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Why Rubio’s complaint about the NBA and its message on guns matters

The more the sports world gets involved in the conversation — on the side of reformers — the more pressure the GOP will face.


Given the popularity of sports in American society, it stands to reason that major American political parties would go out of their way to align themselves with assorted leagues. Over the last decade or so, Republicans just don’t seem to agree.

One of the first key examples of this came to the fore after the Affordable Care Act was approved. The Obama White House thought teams and athletes could help promote new benefits available to families, just as Mitt Romney’s gubernatorial administration had done in Massachusetts in 2006, but congressional Republicans had a different perspective.

In fact, Senate Minority Leader Mitch McConnell contacted the NFL, MLB, NBA, NHL, PGA, and NASCAR directly in 2013, demanding that they play no role in helping inform the public about health care benefits. Others on the right threatened to retaliate against leagues that partnered with the government on any kind of public-information campaigns.

In the years that followed, as we’ve discussed on multiple occasions, the connection between the GOP and sports leagues grew even more contentious. Donald Trump, for example, during his White House tenure, lashed out at professional football, professional basketball, and threatened a boycott of professional soccer.

More recently, after professional baseball took a stand in support of voting rights, an amazing number of Republicans responded with hysteria and threats.

Now, evidently, it’s Sen. Marco Rubio’s turn. The Miami Herald reported:

Sen. Marco Rubio offered a blistering critique of the Miami Heat after their playoff game Wednesday — and he wasn’t talking about their lopsided defeat to the Boston Celtics. In a trio of tweets sent late Wednesday and early Thursday, the state’s senior Republican senator criticized the Heat for a pair of politically themed messages about gun control and Florida’s new voting restrictions, asking why they hadn’t been similarly critical of China despite the country’s human-rights abuses.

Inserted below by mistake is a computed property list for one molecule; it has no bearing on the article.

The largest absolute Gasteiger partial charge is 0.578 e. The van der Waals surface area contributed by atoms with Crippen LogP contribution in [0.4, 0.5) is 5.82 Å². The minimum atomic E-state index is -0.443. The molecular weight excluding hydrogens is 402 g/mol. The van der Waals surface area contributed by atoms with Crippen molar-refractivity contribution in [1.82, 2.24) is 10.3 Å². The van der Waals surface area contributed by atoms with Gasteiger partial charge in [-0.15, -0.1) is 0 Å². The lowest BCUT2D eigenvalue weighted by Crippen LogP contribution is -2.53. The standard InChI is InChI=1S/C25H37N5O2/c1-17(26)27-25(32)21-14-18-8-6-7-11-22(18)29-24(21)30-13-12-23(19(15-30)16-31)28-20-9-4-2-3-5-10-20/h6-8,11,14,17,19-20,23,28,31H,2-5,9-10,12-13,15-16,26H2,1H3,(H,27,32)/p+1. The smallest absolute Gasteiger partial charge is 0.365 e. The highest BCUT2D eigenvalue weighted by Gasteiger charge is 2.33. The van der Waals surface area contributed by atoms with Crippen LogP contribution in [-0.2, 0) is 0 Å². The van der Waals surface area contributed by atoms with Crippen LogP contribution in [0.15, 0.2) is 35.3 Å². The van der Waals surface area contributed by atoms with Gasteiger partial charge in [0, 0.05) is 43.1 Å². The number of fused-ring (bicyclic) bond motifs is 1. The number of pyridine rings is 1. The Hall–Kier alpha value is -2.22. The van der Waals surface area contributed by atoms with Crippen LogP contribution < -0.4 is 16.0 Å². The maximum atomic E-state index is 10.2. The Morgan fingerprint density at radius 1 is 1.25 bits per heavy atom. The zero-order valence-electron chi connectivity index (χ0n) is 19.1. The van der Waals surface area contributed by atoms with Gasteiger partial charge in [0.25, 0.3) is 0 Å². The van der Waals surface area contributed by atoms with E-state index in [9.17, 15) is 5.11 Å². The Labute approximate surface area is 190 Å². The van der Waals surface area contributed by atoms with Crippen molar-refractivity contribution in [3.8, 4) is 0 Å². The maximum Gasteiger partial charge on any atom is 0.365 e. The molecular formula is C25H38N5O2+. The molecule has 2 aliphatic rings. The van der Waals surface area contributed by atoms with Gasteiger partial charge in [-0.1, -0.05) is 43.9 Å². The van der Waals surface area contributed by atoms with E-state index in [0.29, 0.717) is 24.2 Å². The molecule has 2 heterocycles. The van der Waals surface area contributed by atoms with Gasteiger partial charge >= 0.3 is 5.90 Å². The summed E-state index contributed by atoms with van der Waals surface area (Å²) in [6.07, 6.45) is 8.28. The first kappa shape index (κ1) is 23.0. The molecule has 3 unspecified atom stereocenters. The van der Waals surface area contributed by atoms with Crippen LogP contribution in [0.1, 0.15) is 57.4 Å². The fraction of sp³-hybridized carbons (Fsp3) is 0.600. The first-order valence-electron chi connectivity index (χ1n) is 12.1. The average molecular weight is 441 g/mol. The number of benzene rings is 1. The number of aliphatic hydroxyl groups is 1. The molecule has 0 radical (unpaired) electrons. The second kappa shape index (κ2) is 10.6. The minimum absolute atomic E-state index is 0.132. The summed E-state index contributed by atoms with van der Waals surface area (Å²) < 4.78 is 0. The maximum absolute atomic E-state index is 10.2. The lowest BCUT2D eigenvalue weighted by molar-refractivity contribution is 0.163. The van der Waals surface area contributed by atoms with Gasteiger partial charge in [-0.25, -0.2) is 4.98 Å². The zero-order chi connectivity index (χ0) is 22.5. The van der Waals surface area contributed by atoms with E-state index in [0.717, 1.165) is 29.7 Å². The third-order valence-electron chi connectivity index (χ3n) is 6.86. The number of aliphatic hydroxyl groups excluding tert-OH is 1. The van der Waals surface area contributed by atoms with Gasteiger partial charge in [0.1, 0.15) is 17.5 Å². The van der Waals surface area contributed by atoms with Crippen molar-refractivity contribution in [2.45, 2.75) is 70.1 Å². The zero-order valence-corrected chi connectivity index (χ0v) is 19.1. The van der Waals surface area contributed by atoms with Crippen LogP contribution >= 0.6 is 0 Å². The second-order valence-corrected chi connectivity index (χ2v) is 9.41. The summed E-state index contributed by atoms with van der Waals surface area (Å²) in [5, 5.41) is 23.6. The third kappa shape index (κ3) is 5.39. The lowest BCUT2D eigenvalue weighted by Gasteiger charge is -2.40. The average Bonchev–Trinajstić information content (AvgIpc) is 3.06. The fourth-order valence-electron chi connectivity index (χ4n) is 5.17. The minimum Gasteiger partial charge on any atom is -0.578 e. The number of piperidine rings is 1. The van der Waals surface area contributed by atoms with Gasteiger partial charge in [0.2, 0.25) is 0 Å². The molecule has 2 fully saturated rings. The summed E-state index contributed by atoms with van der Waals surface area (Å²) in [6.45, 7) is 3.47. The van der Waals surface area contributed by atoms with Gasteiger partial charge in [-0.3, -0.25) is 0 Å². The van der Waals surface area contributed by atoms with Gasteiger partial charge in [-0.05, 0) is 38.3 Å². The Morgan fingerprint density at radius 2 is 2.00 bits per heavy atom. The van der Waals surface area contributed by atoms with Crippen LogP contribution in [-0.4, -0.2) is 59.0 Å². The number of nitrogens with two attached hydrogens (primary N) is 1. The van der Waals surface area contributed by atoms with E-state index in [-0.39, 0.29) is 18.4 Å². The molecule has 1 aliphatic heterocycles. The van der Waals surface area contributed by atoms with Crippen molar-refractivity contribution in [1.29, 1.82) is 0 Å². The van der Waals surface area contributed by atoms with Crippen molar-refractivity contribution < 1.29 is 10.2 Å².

Ahead of a playoff game this week, Miami’s NBA team held a moment of silence for the victims of the shooting in Uvalde, and then encouraged fans to call policymakers and “leave a message demanding their support for common-sense gun laws.” The over-the-loudspeaker message included the telephone number to the U.S. Capitol switchboard.

There were audible cheers from those in attendance.

Rubio, however, a fierce opponent of measures intended to address gun violence, apparently found all of this outrageous. (The Florida Republican whined some more a few hours later because the Heat was part of a separate information campaign about registering to vote.)

At least for now, there isn’t yet a policy dimension to this: When Republicans went after Major League Baseball, some GOP officials said the league’s anti-trust exemption was in jeopardy. As best as I can tell, Rubio hasn’t made any comparable noises about punishing the NBA for policy messages he disagrees with.

What we appear to have instead is a cultural dispute: The senator saw a basketball team encourage the public to get involved in a larger policy conversation by encouraging their elected representatives to help protect Americans from gun violence. Rubio wasted no time in pushing back — publicly and belligerently.

Of course, we’ll never know the degree to which the GOP incumbent — who’s up for re-election this year — was sincerely bothered by the message, though Rubio had reason to consider the broader context. As The Washington Post’s Greg Sargent wrote, “More broadly, the intersection of the gun debate with GOP attacks on the sports world could lead Republicans into dicey territory. What happens if the sports world becomes more vocal in calling for gun-safety measures?”

That is not a hypothetical question: Republicans already find themselves on the wrong side of public opinion in the debate over gun policy. The more the sports world gets involved in the conversation — on the side of reformers — the more pressure the GOP will face.

It was against this backdrop that NBC News reported overnight, “The New York Yankees and Tampa Bay Rays on Thursday dropped the usual game coverage that appears on their social media accounts, opting instead to use Twitter to highlight the brutal toll of gun violence in the United States.”

I have a hunch this wasn’t what Rubio wanted to see.